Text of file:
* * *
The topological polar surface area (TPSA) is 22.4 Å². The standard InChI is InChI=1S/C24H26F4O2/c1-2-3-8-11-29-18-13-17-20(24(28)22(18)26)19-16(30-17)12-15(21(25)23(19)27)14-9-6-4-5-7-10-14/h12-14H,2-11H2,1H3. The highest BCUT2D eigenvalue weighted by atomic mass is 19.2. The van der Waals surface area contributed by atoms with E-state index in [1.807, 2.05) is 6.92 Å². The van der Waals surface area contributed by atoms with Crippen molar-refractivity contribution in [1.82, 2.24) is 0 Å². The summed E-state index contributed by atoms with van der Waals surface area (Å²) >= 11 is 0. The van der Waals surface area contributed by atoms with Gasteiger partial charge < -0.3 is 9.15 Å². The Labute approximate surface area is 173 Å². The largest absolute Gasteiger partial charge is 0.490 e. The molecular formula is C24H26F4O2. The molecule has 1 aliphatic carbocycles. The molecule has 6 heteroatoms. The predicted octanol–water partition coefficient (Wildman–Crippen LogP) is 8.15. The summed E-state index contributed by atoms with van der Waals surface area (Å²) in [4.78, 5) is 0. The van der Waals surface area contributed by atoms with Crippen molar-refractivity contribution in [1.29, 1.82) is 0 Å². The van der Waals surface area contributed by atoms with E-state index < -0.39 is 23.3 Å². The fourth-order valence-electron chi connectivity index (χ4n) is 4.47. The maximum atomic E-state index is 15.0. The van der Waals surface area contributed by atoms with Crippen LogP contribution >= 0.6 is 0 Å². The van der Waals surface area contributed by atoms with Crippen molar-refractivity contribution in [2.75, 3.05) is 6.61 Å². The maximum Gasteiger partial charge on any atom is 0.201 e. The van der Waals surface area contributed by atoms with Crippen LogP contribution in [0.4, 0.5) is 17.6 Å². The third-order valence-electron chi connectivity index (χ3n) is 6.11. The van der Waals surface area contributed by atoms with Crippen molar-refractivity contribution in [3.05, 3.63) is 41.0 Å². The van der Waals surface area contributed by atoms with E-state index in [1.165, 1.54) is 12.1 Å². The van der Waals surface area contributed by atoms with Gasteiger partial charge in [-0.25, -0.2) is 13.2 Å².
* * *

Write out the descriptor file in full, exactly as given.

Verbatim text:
The topological polar surface area (TPSA) is 22.4 Å². The standard InChI is InChI=1S/C24H26F4O2/c1-2-3-8-11-29-18-13-17-20(24(28)22(18)26)19-16(30-17)12-15(21(25)23(19)27)14-9-6-4-5-7-10-14/h12-14H,2-11H2,1H3. The highest BCUT2D eigenvalue weighted by atomic mass is 19.2. The van der Waals surface area contributed by atoms with E-state index in [1.807, 2.05) is 6.92 Å². The van der Waals surface area contributed by atoms with Crippen molar-refractivity contribution in [1.82, 2.24) is 0 Å². The summed E-state index contributed by atoms with van der Waals surface area (Å²) >= 11 is 0. The van der Waals surface area contributed by atoms with Gasteiger partial charge < -0.3 is 9.15 Å². The Labute approximate surface area is 173 Å². The largest absolute Gasteiger partial charge is 0.490 e. The molecular formula is C24H26F4O2. The molecule has 1 aliphatic carbocycles. The molecule has 6 heteroatoms. The predicted octanol–water partition coefficient (Wildman–Crippen LogP) is 8.15. The summed E-state index contributed by atoms with van der Waals surface area (Å²) in [4.78, 5) is 0. The van der Waals surface area contributed by atoms with Crippen molar-refractivity contribution in [1.29, 1.82) is 0 Å². The van der Waals surface area contributed by atoms with E-state index < -0.39 is 23.3 Å². The fourth-order valence-electron chi connectivity index (χ4n) is 4.47. The maximum atomic E-state index is 15.0. The van der Waals surface area contributed by atoms with Crippen LogP contribution >= 0.6 is 0 Å². The van der Waals surface area contributed by atoms with Crippen molar-refractivity contribution in [2.75, 3.05) is 6.61 Å². The maximum Gasteiger partial charge on any atom is 0.201 e. The van der Waals surface area contributed by atoms with Crippen LogP contribution in [0.4, 0.5) is 17.6 Å². The third-order valence-electron chi connectivity index (χ3n) is 6.11. The van der Waals surface area contributed by atoms with Crippen molar-refractivity contribution in [3.05, 3.63) is 41.0 Å². The van der Waals surface area contributed by atoms with E-state index in [1.165, 1.54) is 12.1 Å². The van der Waals surface area contributed by atoms with Gasteiger partial charge in [-0.25, -0.2) is 13.2 Å².